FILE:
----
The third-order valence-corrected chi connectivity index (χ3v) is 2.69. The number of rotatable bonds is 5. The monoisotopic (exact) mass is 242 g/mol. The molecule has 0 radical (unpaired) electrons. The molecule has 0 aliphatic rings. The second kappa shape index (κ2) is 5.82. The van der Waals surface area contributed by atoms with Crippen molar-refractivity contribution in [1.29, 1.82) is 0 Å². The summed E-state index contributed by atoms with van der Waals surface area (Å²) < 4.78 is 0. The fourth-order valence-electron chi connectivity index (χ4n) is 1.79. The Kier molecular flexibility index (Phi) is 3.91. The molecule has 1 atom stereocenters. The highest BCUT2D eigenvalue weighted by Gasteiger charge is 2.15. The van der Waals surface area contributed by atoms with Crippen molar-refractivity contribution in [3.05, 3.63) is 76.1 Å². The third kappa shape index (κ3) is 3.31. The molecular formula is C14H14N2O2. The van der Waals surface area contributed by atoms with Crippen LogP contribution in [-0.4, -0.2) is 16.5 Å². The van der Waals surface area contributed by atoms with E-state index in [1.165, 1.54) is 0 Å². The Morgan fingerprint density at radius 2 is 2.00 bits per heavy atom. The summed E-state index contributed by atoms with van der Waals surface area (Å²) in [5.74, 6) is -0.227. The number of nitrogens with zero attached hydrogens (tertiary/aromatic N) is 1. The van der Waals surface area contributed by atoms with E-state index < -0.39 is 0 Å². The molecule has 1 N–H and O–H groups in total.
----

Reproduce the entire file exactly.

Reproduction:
The third-order valence-corrected chi connectivity index (χ3v) is 2.69. The number of rotatable bonds is 5. The monoisotopic (exact) mass is 242 g/mol. The molecule has 0 radical (unpaired) electrons. The molecule has 0 aliphatic rings. The second kappa shape index (κ2) is 5.82. The van der Waals surface area contributed by atoms with Crippen molar-refractivity contribution in [1.29, 1.82) is 0 Å². The summed E-state index contributed by atoms with van der Waals surface area (Å²) < 4.78 is 0. The fourth-order valence-electron chi connectivity index (χ4n) is 1.79. The Kier molecular flexibility index (Phi) is 3.91. The molecule has 1 atom stereocenters. The highest BCUT2D eigenvalue weighted by Gasteiger charge is 2.15. The van der Waals surface area contributed by atoms with Crippen molar-refractivity contribution in [3.05, 3.63) is 76.1 Å². The third kappa shape index (κ3) is 3.31. The molecular formula is C14H14N2O2. The van der Waals surface area contributed by atoms with Crippen LogP contribution in [-0.4, -0.2) is 16.5 Å². The van der Waals surface area contributed by atoms with E-state index in [1.165, 1.54) is 0 Å². The Morgan fingerprint density at radius 2 is 2.00 bits per heavy atom. The summed E-state index contributed by atoms with van der Waals surface area (Å²) in [5.74, 6) is -0.227. The number of nitrogens with zero attached hydrogens (tertiary/aromatic N) is 1. The van der Waals surface area contributed by atoms with E-state index < -0.39 is 0 Å². The molecule has 1 N–H and O–H groups in total.